Talented dog travelled to work aboard the bus
Retired bakery worker Freda Hodson looks back fondly at her faithful family pet, a regular on the Potteries buses. She talks to Jenny Amphlett.
Freda Hodson is convinced her childhood pet would have been a television star if he had been alive today.
Bonzo, a wire haired fox terrier, was the ultimate faithful friend during the 1950s.
He would regularly catch a bus to meet Freda's mother after she finished work in the centre of Hanley, before walking her home.
Freda, a retired bakery worker from Rothwell Street, Penkhull, says: "Every weekday he would go down to Vale Place on his own and get on the bus to Lewis's Arcade, where he would get off to meet my mother from work as a machinist in Huntbach Street.
"All of the ladies would be looking through the window and would say when he had arrived and started waiting.
"All the bus conductors and conductresses knew our Bonzo very well indeed.
"He did it every day for years, while she was working.
"Somehow he knew the times of the buses and was able to catch them himself.
"People used to let their dogs go more freely then, as there were fewer cars on the road.
"He would be on the television if he was doing it now. He was brilliant."
Freda's family had bought their pup when Freda was aged around six years.
She named him herself, after a character in a children's book.
Sadly Bonzo only lived to the age of seven years.
"He just lay on the floor one day and died," says Freda.
Another animal has stayed in Freda's memory for very different reasons.
Freda, who celebrates her 70th birthday next week, says she was terrified of a goat belonging to the local rag and bone man.
She says: "When I was young we liked to play in Procter's scrapyard, in Brian Street.
"We sneaked in when it was closed and played in the old cars and tanks.
"If you took a collection of old rags to Mr Procter, he would give you a few pennies for them.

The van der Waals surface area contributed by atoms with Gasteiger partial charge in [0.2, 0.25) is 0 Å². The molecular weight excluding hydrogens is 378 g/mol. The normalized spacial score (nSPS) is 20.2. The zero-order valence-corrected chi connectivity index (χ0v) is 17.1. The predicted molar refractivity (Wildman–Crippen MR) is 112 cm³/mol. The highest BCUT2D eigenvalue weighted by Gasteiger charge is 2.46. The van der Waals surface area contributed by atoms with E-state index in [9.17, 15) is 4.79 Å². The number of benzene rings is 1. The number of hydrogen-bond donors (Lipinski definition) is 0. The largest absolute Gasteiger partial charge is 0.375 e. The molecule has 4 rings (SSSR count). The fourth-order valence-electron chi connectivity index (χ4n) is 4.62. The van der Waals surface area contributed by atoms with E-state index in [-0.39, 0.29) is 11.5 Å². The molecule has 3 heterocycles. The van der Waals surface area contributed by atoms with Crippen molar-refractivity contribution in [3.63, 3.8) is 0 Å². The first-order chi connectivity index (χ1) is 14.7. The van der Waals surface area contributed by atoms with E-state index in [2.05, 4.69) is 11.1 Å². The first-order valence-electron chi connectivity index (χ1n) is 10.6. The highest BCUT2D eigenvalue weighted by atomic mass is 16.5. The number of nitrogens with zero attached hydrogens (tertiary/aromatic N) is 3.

"With my pennies and ration book, I used to go to the sweet shop in Byron Street every Friday. It was a wonderful treat.
"But I had to pluck up my courage to take the rags as Mr Procter kept a goat tethered next to his office door, and I was terrified of it.
"Even now I'm grown-up, I'm still frightened of goats. I don't know why."
Freda was born in 1943 in Avery Street, Hanley, where she lived with her older sister, Sylvia, and parents Nellie and Edwin.
She went to York Street Primary then Glass Street School, as well as the Ragged Sunday School.
She adds: "When I got married my first house was in Trafalgar Street, not far from the Blue John potbank, and I worked for Lindops, which was also in Trafalgar Street.
"They manufactured and supplied small parts for the pottery industry.
"Friday lunchtimes always saw my work friends and I dash down to the Roebuck Inn, in Hope Street, to play the jukebox, which is where I learned to do the twist."
Freda is married to Alan. The couple will celebrate their 50th wedding anniversary in October. They have two children, four grandchildren and one great grandchild.
Did you have a remarkable childhood pet?@ Write to Jenny Amphlett, including your full name, address and telephone number, at: Features Desk, The Sentinel, Forge Lane, Etruria, Stoke-on-Trent ST1 5SS, or email email@example.com